We know what’s coming, but so do the characters—that’s part of this tale’s bittersweet power.

Pub Date: Nov. 25, 2002

ISBN: 0-374-12123-0

Page Count: 208

Publisher: Farrar, Straus and Giroux

Review Posted Online: May 20, 2010

Kirkus Reviews Issue: Sept. 15, 2002

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A modern day fable, with modern implications in a deceiving simplicity, by the author of Dickens. Dali and Others (Reynal & Hitchcock, p. 138), whose critical brilliance is well adapted to this type of satire. This tells of the revolt on a farm, against humans, when the pigs take over the intellectual superiority, training the horses, cows, sheep, etc., into acknowledging their greatness. The first hints come with the reading out of a pig who instigated the building of a windmill, so that the electric power would be theirs, the idea taken over by Napoleon who becomes topman with no maybes about it. Napoleon trains the young puppies to be his guards, dickers with humans, gradually instigates a reign of terror, and breaks the final commandment against any animal walking on two legs. The old faithful followers find themselves no better off for food and work than they were when man ruled them, learn their final disgrace when they see Napoleon and Squealer carousing with their enemies... A basic statement of the evils of dictatorship in that it not only corrupts the leaders, but deadens the intelligence and awareness of those led so that tyranny is inevitable. Mr. Orwell's animals exist in their own right, with a narrative as individual as it is apt in political parody.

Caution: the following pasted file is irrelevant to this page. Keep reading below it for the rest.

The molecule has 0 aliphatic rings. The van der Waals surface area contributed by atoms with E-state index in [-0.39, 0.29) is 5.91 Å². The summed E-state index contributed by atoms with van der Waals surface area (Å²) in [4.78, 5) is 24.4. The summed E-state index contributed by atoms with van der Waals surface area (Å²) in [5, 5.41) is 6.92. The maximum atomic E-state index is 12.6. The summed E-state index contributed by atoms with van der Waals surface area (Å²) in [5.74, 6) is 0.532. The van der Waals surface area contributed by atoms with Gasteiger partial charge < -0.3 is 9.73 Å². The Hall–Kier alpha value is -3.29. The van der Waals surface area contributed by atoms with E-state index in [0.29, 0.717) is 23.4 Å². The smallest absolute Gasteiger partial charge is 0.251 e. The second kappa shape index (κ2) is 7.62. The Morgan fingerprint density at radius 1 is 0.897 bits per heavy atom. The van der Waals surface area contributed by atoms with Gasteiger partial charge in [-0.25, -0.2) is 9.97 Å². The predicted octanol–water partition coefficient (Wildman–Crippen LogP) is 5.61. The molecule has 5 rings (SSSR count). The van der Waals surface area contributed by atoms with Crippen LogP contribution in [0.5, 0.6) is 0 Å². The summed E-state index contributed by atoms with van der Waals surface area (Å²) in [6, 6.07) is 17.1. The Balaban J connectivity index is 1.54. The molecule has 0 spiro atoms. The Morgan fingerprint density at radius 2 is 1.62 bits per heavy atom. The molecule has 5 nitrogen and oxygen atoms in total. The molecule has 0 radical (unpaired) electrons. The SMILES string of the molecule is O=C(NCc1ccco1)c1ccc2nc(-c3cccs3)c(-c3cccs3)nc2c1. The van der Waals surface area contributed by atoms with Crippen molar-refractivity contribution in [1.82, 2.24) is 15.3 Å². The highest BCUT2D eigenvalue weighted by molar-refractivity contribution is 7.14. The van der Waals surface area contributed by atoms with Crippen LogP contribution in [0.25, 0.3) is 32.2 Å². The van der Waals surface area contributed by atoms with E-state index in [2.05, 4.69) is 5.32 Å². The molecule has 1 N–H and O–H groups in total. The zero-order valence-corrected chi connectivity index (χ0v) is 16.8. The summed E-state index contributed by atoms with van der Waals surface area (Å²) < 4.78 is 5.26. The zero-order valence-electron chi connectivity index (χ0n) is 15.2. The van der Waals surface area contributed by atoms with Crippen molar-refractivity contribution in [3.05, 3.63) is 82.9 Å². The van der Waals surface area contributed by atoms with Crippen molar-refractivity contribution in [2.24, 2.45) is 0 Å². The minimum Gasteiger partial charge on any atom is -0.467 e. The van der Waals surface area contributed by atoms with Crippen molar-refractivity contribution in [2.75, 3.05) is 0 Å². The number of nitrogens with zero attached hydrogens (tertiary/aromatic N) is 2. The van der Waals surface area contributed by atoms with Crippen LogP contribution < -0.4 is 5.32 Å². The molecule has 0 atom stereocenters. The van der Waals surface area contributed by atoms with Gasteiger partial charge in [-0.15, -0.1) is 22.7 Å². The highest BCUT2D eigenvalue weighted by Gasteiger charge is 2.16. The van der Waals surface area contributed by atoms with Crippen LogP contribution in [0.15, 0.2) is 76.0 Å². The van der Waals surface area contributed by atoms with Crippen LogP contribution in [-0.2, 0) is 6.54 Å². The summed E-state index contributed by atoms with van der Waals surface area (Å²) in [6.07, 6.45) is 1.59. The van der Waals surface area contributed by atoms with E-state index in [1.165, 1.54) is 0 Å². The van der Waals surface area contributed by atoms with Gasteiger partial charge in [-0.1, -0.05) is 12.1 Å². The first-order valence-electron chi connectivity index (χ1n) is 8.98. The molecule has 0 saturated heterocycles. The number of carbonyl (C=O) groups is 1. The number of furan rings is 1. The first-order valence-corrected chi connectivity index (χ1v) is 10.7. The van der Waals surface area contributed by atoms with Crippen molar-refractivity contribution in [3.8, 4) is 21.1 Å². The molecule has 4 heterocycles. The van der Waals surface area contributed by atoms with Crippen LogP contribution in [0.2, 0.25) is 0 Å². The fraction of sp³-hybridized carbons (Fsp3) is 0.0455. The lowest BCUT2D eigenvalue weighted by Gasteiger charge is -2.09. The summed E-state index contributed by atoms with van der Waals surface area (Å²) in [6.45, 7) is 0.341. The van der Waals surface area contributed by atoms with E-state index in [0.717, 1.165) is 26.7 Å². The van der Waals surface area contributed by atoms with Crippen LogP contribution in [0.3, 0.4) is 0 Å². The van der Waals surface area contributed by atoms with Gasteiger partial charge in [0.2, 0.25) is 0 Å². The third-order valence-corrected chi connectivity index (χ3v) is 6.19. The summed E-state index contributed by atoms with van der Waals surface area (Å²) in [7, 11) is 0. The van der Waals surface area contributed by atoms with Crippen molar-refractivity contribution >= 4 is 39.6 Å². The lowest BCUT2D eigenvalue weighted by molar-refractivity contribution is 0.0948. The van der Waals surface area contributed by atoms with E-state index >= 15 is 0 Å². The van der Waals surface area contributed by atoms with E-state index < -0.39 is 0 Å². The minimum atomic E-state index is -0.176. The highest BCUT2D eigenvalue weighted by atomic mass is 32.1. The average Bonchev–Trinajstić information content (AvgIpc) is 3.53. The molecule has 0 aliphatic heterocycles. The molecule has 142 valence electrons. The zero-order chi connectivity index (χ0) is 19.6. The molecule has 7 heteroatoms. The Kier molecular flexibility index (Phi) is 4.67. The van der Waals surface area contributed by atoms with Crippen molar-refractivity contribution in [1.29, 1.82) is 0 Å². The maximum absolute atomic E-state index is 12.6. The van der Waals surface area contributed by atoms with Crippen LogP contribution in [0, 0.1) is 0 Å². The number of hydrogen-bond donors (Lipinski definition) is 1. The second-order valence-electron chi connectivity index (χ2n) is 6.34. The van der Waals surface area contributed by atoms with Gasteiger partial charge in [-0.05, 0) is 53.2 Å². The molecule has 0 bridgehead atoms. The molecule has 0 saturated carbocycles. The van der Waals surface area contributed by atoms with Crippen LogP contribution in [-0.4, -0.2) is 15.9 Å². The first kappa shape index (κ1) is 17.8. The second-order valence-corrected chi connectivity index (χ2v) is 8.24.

Pub Date: Aug. 26, 1946

ISBN: 0452277507

Page Count: 114

Publisher: Harcourt, Brace

Review Posted Online: Nov. 2, 2011

Kirkus Reviews Issue: Aug. 1, 1946